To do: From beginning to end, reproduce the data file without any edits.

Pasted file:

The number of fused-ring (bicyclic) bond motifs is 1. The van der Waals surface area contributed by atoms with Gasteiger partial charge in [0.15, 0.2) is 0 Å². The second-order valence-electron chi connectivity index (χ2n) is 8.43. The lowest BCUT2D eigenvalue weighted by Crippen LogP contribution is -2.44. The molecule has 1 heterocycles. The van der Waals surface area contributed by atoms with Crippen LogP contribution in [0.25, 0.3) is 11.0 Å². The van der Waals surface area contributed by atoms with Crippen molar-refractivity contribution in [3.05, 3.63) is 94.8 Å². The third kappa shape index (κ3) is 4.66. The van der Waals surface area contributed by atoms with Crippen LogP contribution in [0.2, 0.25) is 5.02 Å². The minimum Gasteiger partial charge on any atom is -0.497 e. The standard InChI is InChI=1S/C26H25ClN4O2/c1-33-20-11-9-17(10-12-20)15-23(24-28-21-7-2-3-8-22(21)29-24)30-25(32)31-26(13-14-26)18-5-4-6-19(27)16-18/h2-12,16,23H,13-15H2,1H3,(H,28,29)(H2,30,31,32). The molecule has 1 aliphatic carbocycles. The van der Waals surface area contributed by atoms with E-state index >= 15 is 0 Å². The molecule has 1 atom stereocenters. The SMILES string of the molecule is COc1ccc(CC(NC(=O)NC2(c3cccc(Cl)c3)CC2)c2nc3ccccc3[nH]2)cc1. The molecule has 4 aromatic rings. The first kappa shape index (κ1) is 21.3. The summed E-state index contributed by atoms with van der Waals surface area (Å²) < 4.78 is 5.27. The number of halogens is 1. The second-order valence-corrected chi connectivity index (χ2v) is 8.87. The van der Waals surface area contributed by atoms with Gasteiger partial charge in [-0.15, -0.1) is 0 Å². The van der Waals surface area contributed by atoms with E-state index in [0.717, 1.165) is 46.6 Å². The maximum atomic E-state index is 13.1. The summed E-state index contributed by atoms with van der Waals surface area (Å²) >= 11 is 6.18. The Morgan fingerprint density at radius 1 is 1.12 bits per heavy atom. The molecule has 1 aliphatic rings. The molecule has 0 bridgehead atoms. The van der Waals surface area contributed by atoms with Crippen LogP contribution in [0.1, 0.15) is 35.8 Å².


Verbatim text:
The number of fused-ring (bicyclic) bond motifs is 1. The van der Waals surface area contributed by atoms with Gasteiger partial charge in [0.15, 0.2) is 0 Å². The second-order valence-electron chi connectivity index (χ2n) is 8.43. The lowest BCUT2D eigenvalue weighted by Crippen LogP contribution is -2.44. The molecule has 1 heterocycles. The van der Waals surface area contributed by atoms with Crippen LogP contribution in [0.25, 0.3) is 11.0 Å². The van der Waals surface area contributed by atoms with Crippen molar-refractivity contribution in [3.05, 3.63) is 94.8 Å². The third kappa shape index (κ3) is 4.66. The van der Waals surface area contributed by atoms with Crippen LogP contribution in [0.2, 0.25) is 5.02 Å². The minimum Gasteiger partial charge on any atom is -0.497 e. The standard InChI is InChI=1S/C26H25ClN4O2/c1-33-20-11-9-17(10-12-20)15-23(24-28-21-7-2-3-8-22(21)29-24)30-25(32)31-26(13-14-26)18-5-4-6-19(27)16-18/h2-12,16,23H,13-15H2,1H3,(H,28,29)(H2,30,31,32). The molecule has 1 aliphatic carbocycles. The van der Waals surface area contributed by atoms with E-state index >= 15 is 0 Å². The molecule has 1 atom stereocenters. The SMILES string of the molecule is COc1ccc(CC(NC(=O)NC2(c3cccc(Cl)c3)CC2)c2nc3ccccc3[nH]2)cc1. The molecule has 4 aromatic rings. The first kappa shape index (κ1) is 21.3. The summed E-state index contributed by atoms with van der Waals surface area (Å²) < 4.78 is 5.27. The number of halogens is 1. The second-order valence-corrected chi connectivity index (χ2v) is 8.87. The van der Waals surface area contributed by atoms with Gasteiger partial charge in [-0.15, -0.1) is 0 Å². The van der Waals surface area contributed by atoms with E-state index in [0.717, 1.165) is 46.6 Å². The maximum atomic E-state index is 13.1. The summed E-state index contributed by atoms with van der Waals surface area (Å²) >= 11 is 6.18. The Morgan fingerprint density at radius 1 is 1.12 bits per heavy atom. The molecule has 1 aliphatic rings. The molecule has 0 bridgehead atoms. The van der Waals surface area contributed by atoms with Crippen LogP contribution in [0.1, 0.15) is 35.8 Å².